The Supreme Court of New South Wales has ruled in favour of Schneider Electric in its case over unpaid debts by Aussie data centre infrastructure distributor, DPSA.
The fallout between both companies was made public in October 2016, with both companies going to court over an apparent $5.4 million in debt that DPSA allegedly owed Schneider Electric.
According to court documents filed at the time, the dispute and debt arose from a contractual arrangement with one of DPSA's customers, Canberra Data Centres (CDC). CDC was building out its data centre in Fyshwick in November 2014, and Schneider Electric contracted DPSA to supply 52 hot aisle containment system (HACS) pods for stage one of the construction.
DPSA was Schneider Electric’s distributor for CDC for about eight years and had a ‘retain supply’ agreement to supply the next stage of CDC.
But disagreements sprouted when DPSA supplied 12 Schneider Electric HACS pods in June 2015, with the remaining 40 pods subsequently supplied by the vendor directly.
DPSA claimed it lost out on $3.5 million as a result of this, while court documents filed in May showed Schneider Electric alleged that DPSA “wrongfully failed and refused” to pay the principle outstanding amount of $5.36 million that it billed the local distributor.
The dispute has since been resolved, with the Supreme Court of New South Wales making orders in favour of Schneider Electric after DPSA discontinued its cross-claim.
DPSA has been ordered to pay its outstanding debt of $5.36 million to Schneider Electric, plus interest amounting to $106,011. It is understood that DPSA ceased its cross-claim due to factors involving the resources needed to continue with the litigation, a move which saw the court subsequently order that the company cover Schneider Electric’s court fees.
“We welcome the judgement made by the Supreme Court of NSW,” Schneider Electric vice-president of IT business and strategic segments, Joe Craparotta, said. “Schneider Electric simply wishes to be paid for the products and solutions it supplies to distributors. We are pleased with the outcome of the proceedings.”
“Our commitment to the channel is an absolute priority for the business. We made a call to support our channel partners when DPSA chose to walk away.
“We also made sure that funding was available to ensure project delivery and that all our partners were unaffected when DPSA let us down. This is a major win for all partners who have paid their bills,” he added.
“DPSA has been supporting APC by Schneider electric since 2004. We were a specialist distributor and very loyal, not supplying competitive products. We won APC by Schneider distribution of the year award for 2013 and 2014. That was award given by Schneider to distributors,” then DPSA CEO, Jacques Tesson, told ARN last year.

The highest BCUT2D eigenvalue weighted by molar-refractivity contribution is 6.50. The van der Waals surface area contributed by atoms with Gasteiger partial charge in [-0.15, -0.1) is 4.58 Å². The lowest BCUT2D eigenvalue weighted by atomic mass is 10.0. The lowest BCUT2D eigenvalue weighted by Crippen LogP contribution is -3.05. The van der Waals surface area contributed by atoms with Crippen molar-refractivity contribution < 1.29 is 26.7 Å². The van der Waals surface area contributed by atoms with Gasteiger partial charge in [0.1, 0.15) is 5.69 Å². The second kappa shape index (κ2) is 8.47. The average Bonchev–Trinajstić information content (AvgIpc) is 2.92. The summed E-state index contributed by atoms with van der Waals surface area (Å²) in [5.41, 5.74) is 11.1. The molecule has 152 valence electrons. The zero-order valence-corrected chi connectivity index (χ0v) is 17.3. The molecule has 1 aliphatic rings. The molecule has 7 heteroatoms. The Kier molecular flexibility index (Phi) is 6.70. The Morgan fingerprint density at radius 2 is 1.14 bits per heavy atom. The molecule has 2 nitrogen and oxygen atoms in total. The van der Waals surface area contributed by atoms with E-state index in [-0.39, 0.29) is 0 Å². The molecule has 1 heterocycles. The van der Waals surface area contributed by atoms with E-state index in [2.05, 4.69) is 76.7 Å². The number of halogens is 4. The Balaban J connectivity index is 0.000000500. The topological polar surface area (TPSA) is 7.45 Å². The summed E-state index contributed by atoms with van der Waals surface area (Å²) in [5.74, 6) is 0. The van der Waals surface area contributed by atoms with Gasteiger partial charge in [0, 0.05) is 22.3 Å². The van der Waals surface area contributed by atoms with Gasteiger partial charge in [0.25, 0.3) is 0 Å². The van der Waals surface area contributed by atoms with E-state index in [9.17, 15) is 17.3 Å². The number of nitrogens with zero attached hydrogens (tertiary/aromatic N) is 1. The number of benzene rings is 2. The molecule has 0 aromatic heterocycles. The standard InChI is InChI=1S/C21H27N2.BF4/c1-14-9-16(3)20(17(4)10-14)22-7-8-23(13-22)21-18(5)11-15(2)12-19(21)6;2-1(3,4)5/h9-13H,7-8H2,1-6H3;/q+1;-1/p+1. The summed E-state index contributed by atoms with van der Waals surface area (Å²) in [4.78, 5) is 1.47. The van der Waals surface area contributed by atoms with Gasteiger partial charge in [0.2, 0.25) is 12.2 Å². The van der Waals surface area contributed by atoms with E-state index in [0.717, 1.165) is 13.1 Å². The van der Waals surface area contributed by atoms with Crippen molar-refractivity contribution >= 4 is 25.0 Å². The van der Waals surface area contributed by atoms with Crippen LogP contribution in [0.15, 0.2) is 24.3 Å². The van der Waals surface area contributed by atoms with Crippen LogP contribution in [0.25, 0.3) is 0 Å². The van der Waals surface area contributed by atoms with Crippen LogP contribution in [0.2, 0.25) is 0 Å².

“I was invited to dinner one evening, and without any warning was told that Schneider Electric was now supplying CDC directly.
“So much for loyalty and being channel friendly. We have made a legal claim for the resulting losses. After that, Schneider Electric terminated all distribution agreements [with DPSA],” he added.
Since the dispute, Schneider Electric and DPSA have terminated their distributor agreement in Australia, ending the deal it signed with Schneider Electric in 2004, to be the non-exclusive two-tier distributor of the vendor’s products, solutions, and services within Australia.
Since then, Tesson has also closed the doors on DPSA and started a new business venture called CertaOne.
“They say every cloud has a silver lining. And I feel at least now going forward with CertOne and Huawei, we have a clearer channel program with much less scope for conflict and much more ability to earn reasonable margin for the channel again,” Tesson said.
With the exclusion of DPSA, Dicker Data, Ingram Micro, Pacific Datacom and Remington are now the distributors for the vendor in Australia.
“We would like to thank our existing distributors Dicker Data, Ingram Micro, Pacific Datacom and Remington for their constant professionalism and commitment to the channel. We look forward to a long-lasting and beneficial relationship with our distributors as we succeed together,” Craparotta added.
The decision comes as another global vendor, Kaspersky Lab UK, entwines itself in a legal battle against local distributor, Hemisphere Technologies.
The two companies are involved in legal proceedings in both Australia and Sweden to settle a dispute in which, according to court documents, Kaspersky claims that Hemisphere Technologies allegedly owes it royalties from several months' worth of distribution partnership between the two businesses.
That case continues.
Additional commentary by Leon Spencer.